There is a story -- funny to non-residents and sad, but true, to many residents -- that when people in Las Vegas needed first-rate medical care, they began at McCarran Airport. There, they'd get on a plane and go where good medicine could be found. Today that is no longer the case. With the opening of the Cleveland Clinic Lou Ruvo Center for Brain Health in 2009, and the quality of care it has attracted to the city, health care in Las Vegas has entered the 21st century in an important, meaningful way.
It all began in February 1994 when Las Vegas restaurateur Lou Ruvo died of Alzheimer's disease, the symptoms of which went undiagnosed until he was taken by his son Larry to see Dr. Leon Thal at the University of California, San Diego.
At a memorial dinner gathering organized by Larry Ruvo, managing director of Southern Wine and Spirits of Nevada, friends in attendance donated money. At the suggestion of Dr. Thal, Ruvo used the donations to open a clinic in Las Vegas in memory of his father. This was to be accomplished through the non-profit Keep Memory Alive, an organization dedicated to funding research into diseases of the brain and patient care of people so afflicted and to a treatment center.
That casual gathering of friends in 1994 is today looked on as the first Power of Love fundraising gala. It was, after all, love for their friend and his family that brought people to that dinner. The event became more formal after that and, in 16 years, the Power of Love Gala put on by the Keep Memory Alive Foundation has raised more than $100 million that goes to fund every facet of research and patient care.
Researchers and physicians were brought to Las Vegas to begin the work. In 2007, Thal died in a plane crash and that December, the Ruvo Center sponsored the inaugural Leon Thal Symposium on the Prevention of Dementia. That same year, architect Frank Gehry was brought on to design the Center's building and, in 2009, the Cleveland Clinic was announced as the Ruvo Center's medical partner for the clinical programs.
Today, the Cleveland Clinic Lou Ruvo Center for Brain Health cares for thousands of patient and their families.
The work is supported in great measure by the annual Power of Love galas. In 2009, the event marked the last time Siegfried and Roy performed together. Last year, the Gala celebrated Muhammad Ali's 70th birthday. Ali was an appropriate honoree because last year research was begun into the head trauma resulting from repeated blows to the head that one might receive in boxing, MMA fighting and football.
The Ruvo Center is becoming a worldwide magnet for patients with diseases of the brain. In 2011 programs for Parkinson's disease and multiple sclerosis (MS) were added. These involve both patient care and clinical trials of new treatment modalities.
Timothy West, MD, was brought in to head the MS program. He was inspired to become a neurologist when his mother was diagnosed with the disease. The exact cause of MS is unknown, although there seems to be a link with the Epstein Barr virus.
"You know," Dr. West says, "Epstein Barr is common. About 85 percent of people will be exposed to it during their lives. We don't have a treatment for the later stage of MS and we're seeing it in younger and younger people. There is a 3:1 ratio of women to men who have MS."
There have been promising treatment trials at the Ruvo Center, including one for the new oral drug BG-12 -- now in the process of FDA approval -- and, on February 1, it was announced that the Conrad N. Hilton Foundation awarded a three-year, $1.35 million grant to the institution for advanced equipment, expanded patient education and outreach and expanded staff.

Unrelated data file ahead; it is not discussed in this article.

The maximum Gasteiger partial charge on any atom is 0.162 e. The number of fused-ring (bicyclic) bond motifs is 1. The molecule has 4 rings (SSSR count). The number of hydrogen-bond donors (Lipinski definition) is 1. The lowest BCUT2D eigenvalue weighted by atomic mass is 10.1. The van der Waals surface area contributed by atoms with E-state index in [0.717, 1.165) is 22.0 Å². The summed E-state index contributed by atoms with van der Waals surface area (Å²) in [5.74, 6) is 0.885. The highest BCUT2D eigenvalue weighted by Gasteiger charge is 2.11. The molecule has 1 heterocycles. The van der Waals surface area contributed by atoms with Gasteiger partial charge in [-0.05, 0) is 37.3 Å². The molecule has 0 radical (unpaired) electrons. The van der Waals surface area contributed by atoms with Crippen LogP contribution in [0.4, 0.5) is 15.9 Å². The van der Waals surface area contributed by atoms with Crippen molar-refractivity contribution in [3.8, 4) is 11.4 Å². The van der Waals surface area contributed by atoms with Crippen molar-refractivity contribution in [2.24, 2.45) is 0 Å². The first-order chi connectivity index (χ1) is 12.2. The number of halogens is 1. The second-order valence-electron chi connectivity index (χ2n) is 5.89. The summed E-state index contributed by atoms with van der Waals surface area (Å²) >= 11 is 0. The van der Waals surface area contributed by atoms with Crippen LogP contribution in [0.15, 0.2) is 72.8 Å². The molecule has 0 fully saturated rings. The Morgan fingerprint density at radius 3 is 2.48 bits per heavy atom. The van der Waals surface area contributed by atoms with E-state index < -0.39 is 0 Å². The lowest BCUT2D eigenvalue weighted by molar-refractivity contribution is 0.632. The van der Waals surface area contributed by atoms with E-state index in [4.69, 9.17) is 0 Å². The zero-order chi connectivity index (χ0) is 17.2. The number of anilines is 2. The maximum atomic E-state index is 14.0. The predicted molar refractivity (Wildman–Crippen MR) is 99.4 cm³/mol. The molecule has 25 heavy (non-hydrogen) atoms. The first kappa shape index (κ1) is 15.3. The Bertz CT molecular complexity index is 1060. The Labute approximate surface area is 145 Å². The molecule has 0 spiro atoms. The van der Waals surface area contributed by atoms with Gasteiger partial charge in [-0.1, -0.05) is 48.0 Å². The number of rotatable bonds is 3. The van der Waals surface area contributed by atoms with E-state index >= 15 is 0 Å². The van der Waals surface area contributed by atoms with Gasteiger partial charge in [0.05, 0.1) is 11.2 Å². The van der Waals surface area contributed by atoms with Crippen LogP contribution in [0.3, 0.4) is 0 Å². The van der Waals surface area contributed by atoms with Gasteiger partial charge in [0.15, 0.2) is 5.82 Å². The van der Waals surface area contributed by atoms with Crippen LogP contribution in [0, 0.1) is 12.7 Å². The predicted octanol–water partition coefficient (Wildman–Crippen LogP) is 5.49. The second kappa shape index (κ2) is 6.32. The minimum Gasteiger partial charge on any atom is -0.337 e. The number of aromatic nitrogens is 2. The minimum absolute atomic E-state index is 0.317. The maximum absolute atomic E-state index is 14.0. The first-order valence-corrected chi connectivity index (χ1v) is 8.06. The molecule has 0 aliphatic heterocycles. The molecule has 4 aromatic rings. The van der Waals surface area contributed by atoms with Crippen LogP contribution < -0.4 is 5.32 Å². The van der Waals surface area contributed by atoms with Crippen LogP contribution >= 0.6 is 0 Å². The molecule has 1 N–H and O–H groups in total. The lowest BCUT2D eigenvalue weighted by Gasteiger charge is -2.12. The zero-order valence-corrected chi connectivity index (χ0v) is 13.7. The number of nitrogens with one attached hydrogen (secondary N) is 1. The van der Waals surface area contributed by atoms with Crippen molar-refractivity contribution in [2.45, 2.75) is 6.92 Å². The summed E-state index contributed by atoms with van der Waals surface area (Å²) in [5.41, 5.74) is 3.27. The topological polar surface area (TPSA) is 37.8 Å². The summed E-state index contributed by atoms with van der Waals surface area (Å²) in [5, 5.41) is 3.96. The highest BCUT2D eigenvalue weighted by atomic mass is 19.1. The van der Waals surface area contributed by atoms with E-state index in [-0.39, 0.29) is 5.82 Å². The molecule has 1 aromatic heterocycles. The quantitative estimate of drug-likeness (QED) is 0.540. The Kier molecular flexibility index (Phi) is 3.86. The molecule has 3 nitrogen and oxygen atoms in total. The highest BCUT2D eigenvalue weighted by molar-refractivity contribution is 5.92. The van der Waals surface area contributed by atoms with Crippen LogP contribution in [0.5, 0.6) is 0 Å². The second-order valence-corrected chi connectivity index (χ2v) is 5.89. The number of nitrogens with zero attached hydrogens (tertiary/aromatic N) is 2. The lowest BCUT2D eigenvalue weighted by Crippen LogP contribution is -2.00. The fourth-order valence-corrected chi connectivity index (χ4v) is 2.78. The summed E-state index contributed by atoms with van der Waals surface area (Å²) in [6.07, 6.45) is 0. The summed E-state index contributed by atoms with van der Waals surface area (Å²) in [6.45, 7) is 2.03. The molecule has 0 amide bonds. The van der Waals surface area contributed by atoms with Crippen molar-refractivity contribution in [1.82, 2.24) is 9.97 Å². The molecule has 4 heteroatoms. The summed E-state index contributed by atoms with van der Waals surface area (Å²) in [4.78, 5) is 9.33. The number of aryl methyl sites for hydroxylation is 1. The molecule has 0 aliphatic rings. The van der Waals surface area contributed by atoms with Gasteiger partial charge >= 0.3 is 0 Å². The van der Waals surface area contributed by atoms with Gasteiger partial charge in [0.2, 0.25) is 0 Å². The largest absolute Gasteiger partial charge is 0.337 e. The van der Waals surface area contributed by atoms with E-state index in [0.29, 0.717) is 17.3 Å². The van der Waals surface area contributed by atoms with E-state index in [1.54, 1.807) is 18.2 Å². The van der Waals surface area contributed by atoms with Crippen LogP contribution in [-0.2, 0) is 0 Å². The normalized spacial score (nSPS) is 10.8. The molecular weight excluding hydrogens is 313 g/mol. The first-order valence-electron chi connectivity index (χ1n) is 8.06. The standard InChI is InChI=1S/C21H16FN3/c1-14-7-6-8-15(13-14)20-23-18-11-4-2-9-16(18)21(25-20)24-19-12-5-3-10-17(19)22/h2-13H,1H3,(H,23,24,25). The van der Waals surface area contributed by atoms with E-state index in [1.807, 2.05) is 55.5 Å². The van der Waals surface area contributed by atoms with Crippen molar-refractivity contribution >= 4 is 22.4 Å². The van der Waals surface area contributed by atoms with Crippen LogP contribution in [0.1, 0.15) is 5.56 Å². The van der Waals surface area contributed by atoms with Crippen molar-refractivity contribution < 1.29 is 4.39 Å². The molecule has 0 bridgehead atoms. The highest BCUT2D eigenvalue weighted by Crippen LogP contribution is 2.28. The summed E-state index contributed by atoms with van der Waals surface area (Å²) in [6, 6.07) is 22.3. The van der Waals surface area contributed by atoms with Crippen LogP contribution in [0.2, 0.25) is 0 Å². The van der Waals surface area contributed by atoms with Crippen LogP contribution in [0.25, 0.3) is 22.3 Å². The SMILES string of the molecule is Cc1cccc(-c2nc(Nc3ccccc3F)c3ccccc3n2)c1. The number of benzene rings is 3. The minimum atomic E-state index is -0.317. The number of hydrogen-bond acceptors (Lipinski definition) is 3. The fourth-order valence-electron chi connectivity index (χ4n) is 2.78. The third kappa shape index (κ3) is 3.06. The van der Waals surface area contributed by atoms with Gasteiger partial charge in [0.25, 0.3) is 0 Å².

Doing all this work and continuing to do so is, of course, a matter of money. Celebrities have played a large part in the success of the Keep Memory Alive Foundation and its work. One such is Cee Lo Green, who performed at the gala honoring Ali last year. At the time he told Larry Ruvo he'd like to help. So, on October 10, 2012 Cee Lo And Friends, a benefit concert, was performed at Planet Hollywood. That evening, Green brought several contestants and finalists from The Voice, along with an assortment of Muppets (In photo with Cee Lo at right)and Rod Stewart to perform. It was a terrific event.
On Saturday, April 13, the 17th Annual Power of Love gala will be held at the MGM Grand Hotel and Casino. This year, the event celebrates the 80th birthdays of Sir Michael Caine and Quincy Jones. (Jones is at left in the photo here; Caine at right)
The two are celestial twins, born -- one in Chicago; one in London -- within minutes of each other on March 14, 1933. This is the third time they've celebrated their joint birthday together. At the gala they're expected to be celebrated by Barbra Streisand, will.i.am, Whoopi Goldberg, Herbie Hancock, Terrence Howard and lots of others.
Each year the evening begins with a Dom Pérignon reception and a dinner prepared by celebrity chefs. There is also an auction with items including trips, memorabilia and one-of-a-kind experiences.
Larry Ruvo says,
It is celebrities that will lead to a cure. Whether they be politicians, music legends, film star legends, chefs -- they're what's key. That's where I see that we're going to make the biggest inroads into communicating with the world, in getting donations -- possibly with a telethon down the road -- into raising awareness. That's where I see finding the cure for these hideous diseases.
Thus far, the track record of Keep Memory Alive makes it look like Ruvo has found the key that will work.
Photos: CeeLo Green and the Muppets, © Eric Kabik. Photos of Sir Michael Caine, Quincy Jones, courtesy of the subjects; Photo of Timothy West, MD, Ph.D., courtesy of the Cleveland Clinic